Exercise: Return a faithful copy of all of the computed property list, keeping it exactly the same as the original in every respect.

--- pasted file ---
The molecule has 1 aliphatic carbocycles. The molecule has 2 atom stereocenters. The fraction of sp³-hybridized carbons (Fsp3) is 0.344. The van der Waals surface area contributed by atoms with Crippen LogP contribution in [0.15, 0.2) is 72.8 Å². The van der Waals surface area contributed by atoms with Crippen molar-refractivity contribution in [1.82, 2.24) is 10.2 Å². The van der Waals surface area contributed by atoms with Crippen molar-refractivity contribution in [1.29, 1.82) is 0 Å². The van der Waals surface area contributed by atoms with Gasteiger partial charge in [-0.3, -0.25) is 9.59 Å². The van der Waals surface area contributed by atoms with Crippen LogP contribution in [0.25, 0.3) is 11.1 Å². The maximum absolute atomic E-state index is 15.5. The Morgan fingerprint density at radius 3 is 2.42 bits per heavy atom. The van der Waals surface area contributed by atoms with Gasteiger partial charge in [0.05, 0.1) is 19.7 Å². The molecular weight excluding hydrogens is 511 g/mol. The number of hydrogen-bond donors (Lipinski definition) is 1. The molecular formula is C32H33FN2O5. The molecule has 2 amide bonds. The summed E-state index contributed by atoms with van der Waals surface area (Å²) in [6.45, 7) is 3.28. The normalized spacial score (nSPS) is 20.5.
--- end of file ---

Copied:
The molecule has 1 aliphatic carbocycles. The molecule has 2 atom stereocenters. The fraction of sp³-hybridized carbons (Fsp3) is 0.344. The van der Waals surface area contributed by atoms with Crippen LogP contribution in [0.15, 0.2) is 72.8 Å². The van der Waals surface area contributed by atoms with Crippen molar-refractivity contribution in [1.82, 2.24) is 10.2 Å². The van der Waals surface area contributed by atoms with Crippen molar-refractivity contribution in [1.29, 1.82) is 0 Å². The van der Waals surface area contributed by atoms with Gasteiger partial charge in [-0.3, -0.25) is 9.59 Å². The van der Waals surface area contributed by atoms with Crippen LogP contribution in [0.25, 0.3) is 11.1 Å². The maximum absolute atomic E-state index is 15.5. The Morgan fingerprint density at radius 3 is 2.42 bits per heavy atom. The van der Waals surface area contributed by atoms with Gasteiger partial charge in [0.05, 0.1) is 19.7 Å². The molecular weight excluding hydrogens is 511 g/mol. The number of hydrogen-bond donors (Lipinski definition) is 1. The molecular formula is C32H33FN2O5. The molecule has 2 amide bonds. The summed E-state index contributed by atoms with van der Waals surface area (Å²) in [6.45, 7) is 3.28. The normalized spacial score (nSPS) is 20.5.